Preschool Graduation: Triumph Without Tears

G graduated preschool yesterday and in just a few short weeks he will be in kindergarten.

The ceremony included all of the pomp and circumstance of a high school or college commencement, including the processional song, “Pomp and Circumstance”. His preschool even went so far as to rent space at a local historic college and provide caps and gowns. The owner conferred the diplomas on a stage inside the college’s main chapel.

During the ceremony, I had two roles. I had to switch between proud father and photographer. As a dad, it my job to wave encouragingly and clap at the right times. As a photographer, I had to borrow from my experience in the newspaper business to get into the right spot and shoot some great photos. But it was hard for me to shoot inside the chapel. The light was transitional, and I have a limited amount of experience shooting in such conditions. Luckily, I have a trusty Nikon D40 and a long zoom lens.

The day had different meanings and feelings for parent and child. G told us he was happy but nervous. He was happy to be graduating, which I take to mean that he is getting bigger and moving on to “real” school. He told us that he was nervous, because he wasn’t sure what kindergarten would be like.

For Susan and me, it was a milestone we’ve been waiting for, and yet dreading at the same time. Unlike G, we saw the graduation coming for years. We’ve been there before. I still have vague recollections of my own nursery school graduation, and even a few pictures. But we dreaded it because it means our little boy is growing up.

But, this day had to come. Now that it is past, we can only look forward. G will be going to kindergarten at the school where I will be teaching 5th grade this year. We are ready for new milestones.


Guess What? A new post

I know. I know. It has been three months since I last posted. I know I said I would post more frequently, but then left the Dyson vacuum post up for three months leaving visitors to think I got sucked up by the amazing device. Truth is, I got very busy very quickly. Being a stay-at-home dad was fantastic, and I didn’t want to spend a single extra second away from G.
Shortly after G started daycare (“school,” as Sue calls it), I got very busy planning for a new year of teaching third graders. Before I knew it, first term was over and now Thanksgiving is quickly approaching. As such, I won’t go making any grand announcements about whether I will post here more frequently. Given that this is the first time in nearly four months that I’ve even logged into my Blogger account, I would guess no.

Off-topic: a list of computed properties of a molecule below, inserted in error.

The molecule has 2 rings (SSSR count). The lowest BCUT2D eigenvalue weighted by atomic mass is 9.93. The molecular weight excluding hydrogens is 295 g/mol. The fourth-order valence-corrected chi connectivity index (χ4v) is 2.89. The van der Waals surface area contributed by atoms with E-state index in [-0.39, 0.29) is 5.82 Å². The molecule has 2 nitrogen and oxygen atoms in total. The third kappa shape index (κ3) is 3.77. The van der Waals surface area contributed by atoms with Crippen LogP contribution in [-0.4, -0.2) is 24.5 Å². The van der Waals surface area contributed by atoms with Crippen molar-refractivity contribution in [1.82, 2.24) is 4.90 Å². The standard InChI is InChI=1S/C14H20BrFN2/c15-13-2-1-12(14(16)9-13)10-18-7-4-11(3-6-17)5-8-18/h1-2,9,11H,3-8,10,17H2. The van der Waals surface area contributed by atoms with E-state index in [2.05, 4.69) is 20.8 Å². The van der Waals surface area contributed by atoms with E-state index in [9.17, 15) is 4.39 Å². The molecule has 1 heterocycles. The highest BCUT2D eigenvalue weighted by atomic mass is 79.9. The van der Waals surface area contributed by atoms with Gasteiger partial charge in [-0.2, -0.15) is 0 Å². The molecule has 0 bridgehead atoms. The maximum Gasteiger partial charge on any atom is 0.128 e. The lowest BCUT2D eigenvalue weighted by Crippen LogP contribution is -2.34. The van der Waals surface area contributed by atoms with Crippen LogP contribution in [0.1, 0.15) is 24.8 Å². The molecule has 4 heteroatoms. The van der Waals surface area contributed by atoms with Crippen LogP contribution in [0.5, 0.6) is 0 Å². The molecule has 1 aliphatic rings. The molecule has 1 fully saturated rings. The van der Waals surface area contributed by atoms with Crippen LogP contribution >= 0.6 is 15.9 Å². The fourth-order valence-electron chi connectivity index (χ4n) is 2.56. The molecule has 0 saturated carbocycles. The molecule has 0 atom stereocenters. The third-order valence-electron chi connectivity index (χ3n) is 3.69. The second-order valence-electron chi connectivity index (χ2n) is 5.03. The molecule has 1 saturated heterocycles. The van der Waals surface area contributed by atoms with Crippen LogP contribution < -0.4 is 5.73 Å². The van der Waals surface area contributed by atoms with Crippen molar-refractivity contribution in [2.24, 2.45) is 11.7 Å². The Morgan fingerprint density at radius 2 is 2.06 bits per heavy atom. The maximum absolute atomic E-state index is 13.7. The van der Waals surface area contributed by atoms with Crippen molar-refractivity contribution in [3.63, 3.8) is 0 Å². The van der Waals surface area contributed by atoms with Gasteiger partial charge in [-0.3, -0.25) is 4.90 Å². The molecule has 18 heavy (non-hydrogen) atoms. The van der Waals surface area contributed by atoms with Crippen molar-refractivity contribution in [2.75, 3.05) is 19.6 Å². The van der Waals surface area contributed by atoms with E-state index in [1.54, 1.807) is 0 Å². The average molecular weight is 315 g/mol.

So, what’s been going on? Well, a lot actually. G learned how to walk in late July, which was a major milestone. Since then he’s been hard to keep up with! He started school on August 1, still a little wobbly on his feet, but generally happy to be there. His transition went better than expected, and now he walks in every day with a big smile and a wave for all of his friends. Sue and I have taken to calling him the mayor of his daycare because of the way he walks in.
Sue started school almost as soon as she moved down here. She enjoys it, even though it’s a year-round schedule. She works nine weeks, and then is off three. There’s no summer vacation, except the three between the end of one school year and the beginning of another.
My school year started in mid-August and hasn’t let up one bit yet. But that’s a good thing. I’m really enjoying my students this year. I have to admit that I was nervous going into this year because I didn’t know if I would have the same type of bond with this new group as I did with last year’s group. I do. The personalities are different, and the group dynamic is different, but there is a sameness. It has to be the age. There’s something about being eight that makes it a really special time in your life. More and more memories of that time in my life keep coming back to me. It’s amazing to think of what I was doing then. My favorite toys: Transformers, He-Man, and GI Joe. Those were also the cartoons I watched after school every day… you know, on the local UHF channel, not some nostalgic cable channel.
Over these past few months, though, the biggest thing in my life has been seeing how much G has changed. Just like those first couple of times he stood ready to fall over, he is now starting to make sounds that are sort of like words. Occasionally, he utters “Hi” over and over, but not when it’s time to greet someone. He also says, “maaamaaamaaaamaaa” when he seems to want Sue rather than me, but it’s doesn’t really seem like a call for mama. He points to things that interest him, and loves to carry around anything he can lift. He’s also a good helper. He loves doing “clean up” when it’s time to pick up his toys.
Those are the good things. The tough part has been dealing with his constant cold symptoms – a product of the daycare environment, despite the facility’s best effort to keep germs to a minimum. Knowing that G was well taken care of at home for the first 15 months of his life, I knew he would be susceptible to ever germ that came his way, and it’s now a reality.
In addition to his cold, it seems he takes after his mother when it comes to food. He’s very picky. He loves bread and potatoes, as should any true Irishman, but not to the exclusion of other foods. As such, he’s now a bit underweight and we have to fatten him up, according to the doctor. We’re trying to do so without loading him with sweets. We’ll see how that goes.
Anyhow, I can’t really think of a segue into Halloween, so let’s just say that G’s first trick-or-treating experience was underwhelming for his parents. He was a trooper, staying up late and all, but he won’t be into it until next year. Here’s a couple of recent photos. The pumpkin one is about two weeks old. Enjoy!